Destiny’s Child didn’t just take center stage at the halftime show, they walked away with the Vince Lombardi trophy.

Guided by the strong right arm of Joe Flacco and the sense of “destiny” surrounding them in captain Ray Lewis’s last season, the Baltimore Ravens beat the San Francisco 49ers in a game that was so close, the difference may have been a hold.

After having played an awful first half of football, Colin Kaepernick and the 49ers took advantage of a 30 minute power-outage delay in the Mercedez-Benz Superdome to storm back in the second half. San Francisco succeeded in turning what had been a 21-6 halftime deficit into a 34-29 nail-biter when Kaepernick, with his last shot at victory, lofted a pass into the far right corner for receiver Michael Crabtree. Crabtree was nowhere near the ball however as he was caught in the grasp of a Jimmy Smith bear-hug. First time Super Bowl referee Jerome Boger kept his flag in his pocket and Baltimore won the Super Bowl.

“There’s no question in my mind that there was a pass interference and then a hold,” said 49ers coach Jim Harbaugh.

This is the second consecutive season Jim Harbaugh and his 49ers squad’s season ended in heartbreaking fashion.

Last season, Jim watched his season fall to the turf in the form of a Kyle Williams overtime fumble on a kick-return. This season, it was again special teams that did them in though in a different manner altogether.

Big brother John, a former special teams coach, pulled out a fake field goal that nearly made it, took a deliberate safety that clinched it, and had New Orleans native Jacoby Jones (the hero from the Denver game) run a kickoff back 108 yards for a touchdown.

Special teams wasn’t the only area with a decided purple advantage.

The Ravens won the battle of the turnovers, picking up a LaMichael James fumble and Ed Reed’s postseason-record-tying ninth interception. They also won the battle in the trenches.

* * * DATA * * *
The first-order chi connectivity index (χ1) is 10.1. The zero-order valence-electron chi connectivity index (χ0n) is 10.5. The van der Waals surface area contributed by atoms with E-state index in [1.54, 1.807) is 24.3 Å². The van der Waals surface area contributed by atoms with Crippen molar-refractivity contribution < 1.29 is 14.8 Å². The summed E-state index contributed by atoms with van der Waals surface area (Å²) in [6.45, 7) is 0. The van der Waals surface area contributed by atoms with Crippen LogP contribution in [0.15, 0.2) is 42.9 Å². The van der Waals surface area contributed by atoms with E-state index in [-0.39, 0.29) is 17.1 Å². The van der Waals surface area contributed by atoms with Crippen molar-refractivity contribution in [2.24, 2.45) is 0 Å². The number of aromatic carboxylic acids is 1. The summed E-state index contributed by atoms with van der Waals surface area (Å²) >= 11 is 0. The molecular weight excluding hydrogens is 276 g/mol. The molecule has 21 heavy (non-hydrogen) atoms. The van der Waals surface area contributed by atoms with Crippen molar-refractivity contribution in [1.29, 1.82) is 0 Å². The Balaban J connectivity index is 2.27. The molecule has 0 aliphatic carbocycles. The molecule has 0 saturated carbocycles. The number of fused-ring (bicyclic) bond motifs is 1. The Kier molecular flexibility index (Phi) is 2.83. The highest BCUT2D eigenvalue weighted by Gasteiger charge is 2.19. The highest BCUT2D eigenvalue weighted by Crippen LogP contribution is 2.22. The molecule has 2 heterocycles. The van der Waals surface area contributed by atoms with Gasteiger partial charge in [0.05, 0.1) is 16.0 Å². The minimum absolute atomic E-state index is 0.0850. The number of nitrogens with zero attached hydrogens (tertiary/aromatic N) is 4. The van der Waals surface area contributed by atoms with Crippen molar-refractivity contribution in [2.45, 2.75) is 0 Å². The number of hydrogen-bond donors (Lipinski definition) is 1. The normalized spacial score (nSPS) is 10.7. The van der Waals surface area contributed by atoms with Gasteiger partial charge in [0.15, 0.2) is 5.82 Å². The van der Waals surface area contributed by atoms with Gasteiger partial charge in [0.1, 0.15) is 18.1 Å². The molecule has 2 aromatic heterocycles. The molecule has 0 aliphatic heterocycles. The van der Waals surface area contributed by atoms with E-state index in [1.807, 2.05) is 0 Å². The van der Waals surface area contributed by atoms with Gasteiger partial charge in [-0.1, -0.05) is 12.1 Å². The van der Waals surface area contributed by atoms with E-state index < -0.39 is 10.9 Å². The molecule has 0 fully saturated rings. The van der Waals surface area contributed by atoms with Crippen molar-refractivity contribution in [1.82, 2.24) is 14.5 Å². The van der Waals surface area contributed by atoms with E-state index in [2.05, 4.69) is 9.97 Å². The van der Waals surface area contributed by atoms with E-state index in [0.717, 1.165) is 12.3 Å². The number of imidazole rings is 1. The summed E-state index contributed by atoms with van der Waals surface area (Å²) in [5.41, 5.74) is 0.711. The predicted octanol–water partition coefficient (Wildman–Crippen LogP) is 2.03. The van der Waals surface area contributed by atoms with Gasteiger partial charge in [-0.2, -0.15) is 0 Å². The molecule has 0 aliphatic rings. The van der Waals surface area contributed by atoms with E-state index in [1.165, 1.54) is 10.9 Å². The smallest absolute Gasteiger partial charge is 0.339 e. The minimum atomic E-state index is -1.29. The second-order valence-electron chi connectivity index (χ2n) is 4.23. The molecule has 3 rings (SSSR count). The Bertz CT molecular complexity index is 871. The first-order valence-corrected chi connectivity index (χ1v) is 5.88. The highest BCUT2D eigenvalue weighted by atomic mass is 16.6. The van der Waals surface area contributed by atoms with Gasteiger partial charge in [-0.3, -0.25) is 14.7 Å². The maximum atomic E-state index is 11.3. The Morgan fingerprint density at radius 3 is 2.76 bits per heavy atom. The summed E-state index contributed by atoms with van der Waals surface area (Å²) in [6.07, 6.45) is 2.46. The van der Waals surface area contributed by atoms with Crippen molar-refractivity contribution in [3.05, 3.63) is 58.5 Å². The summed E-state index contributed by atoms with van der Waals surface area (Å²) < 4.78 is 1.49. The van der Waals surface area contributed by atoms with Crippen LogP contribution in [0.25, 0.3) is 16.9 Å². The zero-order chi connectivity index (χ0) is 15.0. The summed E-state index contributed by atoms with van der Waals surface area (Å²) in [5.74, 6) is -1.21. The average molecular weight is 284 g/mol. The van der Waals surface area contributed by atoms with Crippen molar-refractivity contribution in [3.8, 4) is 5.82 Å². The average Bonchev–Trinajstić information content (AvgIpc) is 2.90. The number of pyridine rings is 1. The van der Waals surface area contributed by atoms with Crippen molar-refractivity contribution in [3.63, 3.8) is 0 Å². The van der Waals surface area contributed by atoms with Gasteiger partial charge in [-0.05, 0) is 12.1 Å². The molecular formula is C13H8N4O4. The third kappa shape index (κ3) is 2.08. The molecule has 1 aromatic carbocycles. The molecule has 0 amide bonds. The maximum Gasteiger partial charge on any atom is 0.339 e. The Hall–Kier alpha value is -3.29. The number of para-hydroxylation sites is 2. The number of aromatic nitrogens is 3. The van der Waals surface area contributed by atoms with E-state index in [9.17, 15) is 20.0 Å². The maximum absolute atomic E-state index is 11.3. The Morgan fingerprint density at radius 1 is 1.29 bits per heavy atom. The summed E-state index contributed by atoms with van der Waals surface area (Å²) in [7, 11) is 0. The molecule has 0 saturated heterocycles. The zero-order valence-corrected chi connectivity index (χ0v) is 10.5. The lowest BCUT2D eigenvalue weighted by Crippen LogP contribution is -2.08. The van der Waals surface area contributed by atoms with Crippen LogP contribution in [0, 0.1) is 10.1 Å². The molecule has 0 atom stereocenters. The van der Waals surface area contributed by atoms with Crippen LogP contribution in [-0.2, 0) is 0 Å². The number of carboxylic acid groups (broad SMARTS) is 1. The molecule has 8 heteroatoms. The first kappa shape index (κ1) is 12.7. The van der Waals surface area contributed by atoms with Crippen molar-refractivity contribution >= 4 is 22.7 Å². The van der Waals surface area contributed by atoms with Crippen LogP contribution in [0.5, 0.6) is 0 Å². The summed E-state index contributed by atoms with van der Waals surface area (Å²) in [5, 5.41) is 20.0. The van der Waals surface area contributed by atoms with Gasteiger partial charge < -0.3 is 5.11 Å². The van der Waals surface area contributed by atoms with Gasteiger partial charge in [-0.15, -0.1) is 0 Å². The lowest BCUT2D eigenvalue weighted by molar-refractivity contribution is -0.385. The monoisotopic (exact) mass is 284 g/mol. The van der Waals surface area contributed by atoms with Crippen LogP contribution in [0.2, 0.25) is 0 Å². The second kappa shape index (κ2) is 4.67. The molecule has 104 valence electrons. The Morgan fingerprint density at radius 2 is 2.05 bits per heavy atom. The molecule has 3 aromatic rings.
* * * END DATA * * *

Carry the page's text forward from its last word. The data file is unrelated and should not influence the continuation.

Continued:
The key for the San Francisco 49ers to win the Super Bowl was a simple one: get to Flacco. pass-rush specialist Aldon Smith and their monster on the interior Justin Smith needed to win the battles on the line and make Flacco move his feet. Not only were they unsuccessful in getting to the quarterback (1 QB hit combined between the two of them), they were virtually erased from the game altogether. Between the two of them, they accounted for just 4 solo tackles, 5 tackles total.

With all the time in the world in the pocket, Joe Flacco continued the Tom Brady/Joe Montana impersonation he’s been channeling all postseason. He attacked the seam of the 49ers defense on perfect touchdown throws to both Dennis Pitta and Anquan Boldin. His long-distance strike to Jacoby Jones led to another score late in the first half. Flacco finished the postseason with 11 touchdowns and no interceptions. The only other QB to achieve that feat is none other than Montana himself in the 1989 postseason.

Flacco figures to cash in big this offseason as the top free agent on the market following his marvelous postseason. Most assume he’ll be back wearing purple next season; something that can’t be said for number 52.

“The final series of Ray Lewis’ career was a goal-line stand,” Coach John Harbaugh said. A fitting way for one of the greatest linebackers in league history to end his career…just ask him:

“It’s no greater way, as a champ, to go out on your last ride with the men that I went out with, with my teammates,” Lewis said.

A relieved and (as always) emotional Lewis walked off into the sunset with Lombardi trophy in hand capping one of the weirdest and greatest Super Bowls in recent memory.

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